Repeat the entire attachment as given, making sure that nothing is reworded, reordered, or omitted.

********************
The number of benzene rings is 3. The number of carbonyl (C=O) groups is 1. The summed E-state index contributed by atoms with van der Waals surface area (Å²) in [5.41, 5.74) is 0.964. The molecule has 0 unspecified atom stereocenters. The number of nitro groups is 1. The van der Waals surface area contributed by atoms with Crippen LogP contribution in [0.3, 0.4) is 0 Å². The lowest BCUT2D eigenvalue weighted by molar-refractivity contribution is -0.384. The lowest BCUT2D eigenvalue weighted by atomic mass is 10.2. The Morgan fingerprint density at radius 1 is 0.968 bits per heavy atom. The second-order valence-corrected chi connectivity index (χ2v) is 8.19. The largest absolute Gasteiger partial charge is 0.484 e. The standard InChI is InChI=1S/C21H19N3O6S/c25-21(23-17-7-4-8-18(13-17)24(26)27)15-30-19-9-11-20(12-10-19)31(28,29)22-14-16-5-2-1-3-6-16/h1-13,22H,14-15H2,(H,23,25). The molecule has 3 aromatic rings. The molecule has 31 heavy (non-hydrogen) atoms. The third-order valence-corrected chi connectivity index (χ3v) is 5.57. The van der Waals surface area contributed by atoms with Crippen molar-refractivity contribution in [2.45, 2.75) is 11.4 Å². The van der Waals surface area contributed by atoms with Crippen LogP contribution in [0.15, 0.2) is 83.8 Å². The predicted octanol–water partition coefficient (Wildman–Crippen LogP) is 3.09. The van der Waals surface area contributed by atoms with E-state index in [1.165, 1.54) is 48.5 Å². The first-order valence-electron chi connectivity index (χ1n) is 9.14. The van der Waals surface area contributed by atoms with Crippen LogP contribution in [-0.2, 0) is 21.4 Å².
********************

The number of benzene rings is 3. The number of carbonyl (C=O) groups is 1. The summed E-state index contributed by atoms with van der Waals surface area (Å²) in [5.41, 5.74) is 0.964. The molecule has 0 unspecified atom stereocenters. The number of nitro groups is 1. The van der Waals surface area contributed by atoms with Crippen LogP contribution in [0.3, 0.4) is 0 Å². The lowest BCUT2D eigenvalue weighted by molar-refractivity contribution is -0.384. The lowest BCUT2D eigenvalue weighted by atomic mass is 10.2. The Morgan fingerprint density at radius 1 is 0.968 bits per heavy atom. The second-order valence-corrected chi connectivity index (χ2v) is 8.19. The largest absolute Gasteiger partial charge is 0.484 e. The standard InChI is InChI=1S/C21H19N3O6S/c25-21(23-17-7-4-8-18(13-17)24(26)27)15-30-19-9-11-20(12-10-19)31(28,29)22-14-16-5-2-1-3-6-16/h1-13,22H,14-15H2,(H,23,25). The molecule has 3 aromatic rings. The molecule has 31 heavy (non-hydrogen) atoms. The third-order valence-corrected chi connectivity index (χ3v) is 5.57. The van der Waals surface area contributed by atoms with Crippen molar-refractivity contribution in [2.45, 2.75) is 11.4 Å². The van der Waals surface area contributed by atoms with Crippen LogP contribution in [0.15, 0.2) is 83.8 Å². The predicted octanol–water partition coefficient (Wildman–Crippen LogP) is 3.09. The van der Waals surface area contributed by atoms with E-state index in [1.165, 1.54) is 48.5 Å². The first-order valence-electron chi connectivity index (χ1n) is 9.14. The van der Waals surface area contributed by atoms with Crippen LogP contribution in [-0.2, 0) is 21.4 Å².